Sound like a native English speaker – ‘Linking Sounds’

Do you remember that time when Ada and Andy ran in the Dublin marathon?

Try reading the sentence. Can you pronounce it in one sound, without any pauses?

When native speakers talk, they don’t pause between words. They pronounce whole phrases and even sentences as one continuous sound. If you want to speak English more fluently and sound more natural, you should try to do this too. But how?

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The key is ‘linking’. When we say sentences in English, words are linked or connected to each other, so that two words are pronounced together.

For example:

  • that time – we only pronounce one t and the two words join together.
  • when Ada – the n and the A(da) join so it becomes one word sound.

Read more to learn about these different ways to link words.

 

LINKING DOUBLE CONSONANTS

When you say that time what happens? How many times do you pronounce /t/? The answer is just once. The two words ‘share’ the /t/ sound: that_time. Try it. 

When one word ends with a consonant sound, and the next word starts with the same consonant sound, we link the sounds.

3d small people - chain link

For example:

  • red_door → we have two /d/ sounds together, so the two words share the sound: red door.
  • big_girl → we have two /g/ sounds together, so again the two words share the sound: big girl.
  • feel_loved → the two words share the /l/ sound: feel loved.

Remember that links depend on the sounds, not the spelling.

For example:

  • look calm
  • white_tie
  • nice_shoes

In the first example, the letters are different – ‘c’ and ‘k’ – but the sounds are the same: /k/. So we link the words, and they share the /k/ sound: look_calm.

We link because the sounds are the same, even though the spellings are different.


VOWEL & CONSONANT BLEND

We also blend consonant and vowel sounds. 

Do you remember that time when Ada and Andy ran in the Dublin marathon?

Think about the words: when Ada. We link the consonant onto the vowel. Together, the words are pronounced when_Ada /we’nædə/.

You can do this if one word ends with a consonant sound, and the next word begins with a vowel sound.

You can also link:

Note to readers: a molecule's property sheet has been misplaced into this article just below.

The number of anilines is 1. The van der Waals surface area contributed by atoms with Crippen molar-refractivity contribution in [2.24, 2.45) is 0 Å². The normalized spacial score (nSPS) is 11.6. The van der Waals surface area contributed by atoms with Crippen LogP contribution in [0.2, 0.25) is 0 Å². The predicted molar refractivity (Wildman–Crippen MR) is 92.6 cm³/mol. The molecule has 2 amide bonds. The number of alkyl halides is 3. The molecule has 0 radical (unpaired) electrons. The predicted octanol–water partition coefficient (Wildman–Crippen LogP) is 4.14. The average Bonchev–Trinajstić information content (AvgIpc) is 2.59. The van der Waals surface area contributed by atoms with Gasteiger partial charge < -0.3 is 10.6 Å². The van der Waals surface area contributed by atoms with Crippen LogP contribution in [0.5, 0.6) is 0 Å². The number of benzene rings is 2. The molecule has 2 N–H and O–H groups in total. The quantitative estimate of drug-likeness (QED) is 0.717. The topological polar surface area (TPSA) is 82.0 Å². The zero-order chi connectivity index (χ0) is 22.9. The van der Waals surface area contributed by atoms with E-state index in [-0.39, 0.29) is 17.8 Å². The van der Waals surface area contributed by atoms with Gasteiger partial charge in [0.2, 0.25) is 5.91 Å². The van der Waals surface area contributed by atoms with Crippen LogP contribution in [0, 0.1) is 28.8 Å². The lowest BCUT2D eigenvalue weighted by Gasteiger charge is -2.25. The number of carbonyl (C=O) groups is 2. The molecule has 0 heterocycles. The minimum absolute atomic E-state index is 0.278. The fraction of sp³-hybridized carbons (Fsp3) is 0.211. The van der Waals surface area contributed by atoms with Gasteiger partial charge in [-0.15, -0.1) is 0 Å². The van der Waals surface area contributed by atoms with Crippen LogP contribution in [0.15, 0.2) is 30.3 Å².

• and_Andy
  • ran_in.

Look at the consonant-vowel links in these sentences:

  • There’s an ant in the garden. There’s_an_ant_in the garden.
  • I ate an orange and two bananas. I ate_an_orange_and two bananas.
  • These are the best potatoes I’ve ever had. These_are the best potatoes_I’ve_ever had.

Try saying the full sentence with these vowel links. If you find it difficult to pronounce the links, slow down. You don’t need to speak fast to link correctly. Here’s a simple trick you can use to find links. Imagine that the consonant is at the start of the second word.

  • There_za_nan_tin the garden.
  • I ey_ta_noran_gand two bananas.
  • Thee_zare the best potato_zi_vever had.

It looks strange but many English learners find this useful.


LINKING TWO VOWEL SOUNDS

Sometimes an additional sound is placed between vowel sounds, a ‘w’ or a ‘y’ sound. In the first two cases below, an extra ‘y’ or /j/ sound is added between the vowel at the end of the first word and the vowel at the start of the second.

  • three_oranges
  • she_asked

In the next two cases, an extra /w/ sound is added between the vowel at the end of the first word and the vowel at the start of the second.

  • two_oranges
  • go_up

So, how do we know which consonant sound to add? When do I use /w/ or /j/?

The best way is simply to relax and try to read the words as fluently as possible. You will use the correct sound automatically. Remember that linking makes it easier to speak fluently. The easiest one to say is the correct one.

Here are three easy examples to practice:

  • Yes, I am.
  • Yes, she is.
  • Yes, you are.

You are probably already linking them with a /w/ or /j/ without realising it. Remember, most native speakers don’t realise they link sounds in this way, they just do it automatically without thinking. 


REVIEW

There are three basic ways to link words in English: consonant to consonant, consonant to vowel, and vowel to vowel.

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  • You can link two consonants if one word ends with a consonant sound, and the next word starts with the same sound, or a similar sound. In this case, the two words ‘share’ the consonant sound.
  • You can link any consonant to any vowel. It can be helpful to imagine that the consonant ‘belongs’ to the second word.
  • You can link two vowel sounds together by adding a consonant between them. You need to add /w/ or /j/ depending on the two vowel sounds.

Remember that linking is supposed to make speaking English easier, not harder!


Do you have linking sounds in your language? You probably do!

Listen to native speakers. Try to hear the linking sounds they use and then copy them.  


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